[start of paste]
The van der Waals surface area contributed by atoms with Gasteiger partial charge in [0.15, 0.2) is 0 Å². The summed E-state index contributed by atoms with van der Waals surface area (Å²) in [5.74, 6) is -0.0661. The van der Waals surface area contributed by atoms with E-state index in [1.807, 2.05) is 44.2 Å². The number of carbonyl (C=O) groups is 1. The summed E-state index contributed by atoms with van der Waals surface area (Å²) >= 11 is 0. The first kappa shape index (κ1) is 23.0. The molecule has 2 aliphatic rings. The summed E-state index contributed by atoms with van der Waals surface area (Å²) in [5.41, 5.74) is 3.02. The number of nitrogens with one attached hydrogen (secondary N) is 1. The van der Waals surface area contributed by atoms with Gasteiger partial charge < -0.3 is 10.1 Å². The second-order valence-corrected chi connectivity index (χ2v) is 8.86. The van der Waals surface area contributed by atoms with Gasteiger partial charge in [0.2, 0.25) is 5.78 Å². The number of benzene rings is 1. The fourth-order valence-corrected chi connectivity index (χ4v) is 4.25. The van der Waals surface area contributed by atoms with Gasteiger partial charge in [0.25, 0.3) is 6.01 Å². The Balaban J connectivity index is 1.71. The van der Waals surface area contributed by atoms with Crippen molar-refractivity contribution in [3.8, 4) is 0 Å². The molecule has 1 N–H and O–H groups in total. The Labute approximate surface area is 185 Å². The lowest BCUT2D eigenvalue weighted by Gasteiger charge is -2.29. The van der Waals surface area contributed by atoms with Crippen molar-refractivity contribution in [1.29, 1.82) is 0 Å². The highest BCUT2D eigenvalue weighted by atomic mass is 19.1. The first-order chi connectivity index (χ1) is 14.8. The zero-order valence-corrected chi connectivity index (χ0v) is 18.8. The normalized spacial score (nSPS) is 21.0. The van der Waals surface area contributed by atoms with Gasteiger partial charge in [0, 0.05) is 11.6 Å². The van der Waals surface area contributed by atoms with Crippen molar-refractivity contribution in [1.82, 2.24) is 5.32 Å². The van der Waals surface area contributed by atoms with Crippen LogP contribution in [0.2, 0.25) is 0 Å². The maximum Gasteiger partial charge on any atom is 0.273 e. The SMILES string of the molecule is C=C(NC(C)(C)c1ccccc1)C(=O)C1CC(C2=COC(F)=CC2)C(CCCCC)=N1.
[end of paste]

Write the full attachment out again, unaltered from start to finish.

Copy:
The van der Waals surface area contributed by atoms with Gasteiger partial charge in [0.15, 0.2) is 0 Å². The summed E-state index contributed by atoms with van der Waals surface area (Å²) in [5.74, 6) is -0.0661. The van der Waals surface area contributed by atoms with E-state index in [1.807, 2.05) is 44.2 Å². The number of carbonyl (C=O) groups is 1. The summed E-state index contributed by atoms with van der Waals surface area (Å²) >= 11 is 0. The first kappa shape index (κ1) is 23.0. The molecule has 2 aliphatic rings. The summed E-state index contributed by atoms with van der Waals surface area (Å²) in [5.41, 5.74) is 3.02. The number of nitrogens with one attached hydrogen (secondary N) is 1. The van der Waals surface area contributed by atoms with Gasteiger partial charge < -0.3 is 10.1 Å². The second-order valence-corrected chi connectivity index (χ2v) is 8.86. The van der Waals surface area contributed by atoms with Gasteiger partial charge in [0.2, 0.25) is 5.78 Å². The number of benzene rings is 1. The fourth-order valence-corrected chi connectivity index (χ4v) is 4.25. The van der Waals surface area contributed by atoms with Gasteiger partial charge in [0.25, 0.3) is 6.01 Å². The Balaban J connectivity index is 1.71. The van der Waals surface area contributed by atoms with Crippen molar-refractivity contribution in [3.8, 4) is 0 Å². The molecule has 1 N–H and O–H groups in total. The Labute approximate surface area is 185 Å². The lowest BCUT2D eigenvalue weighted by Gasteiger charge is -2.29. The van der Waals surface area contributed by atoms with Crippen molar-refractivity contribution in [1.29, 1.82) is 0 Å². The highest BCUT2D eigenvalue weighted by atomic mass is 19.1. The first-order chi connectivity index (χ1) is 14.8. The zero-order valence-corrected chi connectivity index (χ0v) is 18.8. The normalized spacial score (nSPS) is 21.0. The van der Waals surface area contributed by atoms with Gasteiger partial charge in [0, 0.05) is 11.6 Å². The van der Waals surface area contributed by atoms with Crippen molar-refractivity contribution in [1.82, 2.24) is 5.32 Å². The van der Waals surface area contributed by atoms with Crippen LogP contribution in [0.2, 0.25) is 0 Å². The maximum Gasteiger partial charge on any atom is 0.273 e. The SMILES string of the molecule is C=C(NC(C)(C)c1ccccc1)C(=O)C1CC(C2=COC(F)=CC2)C(CCCCC)=N1.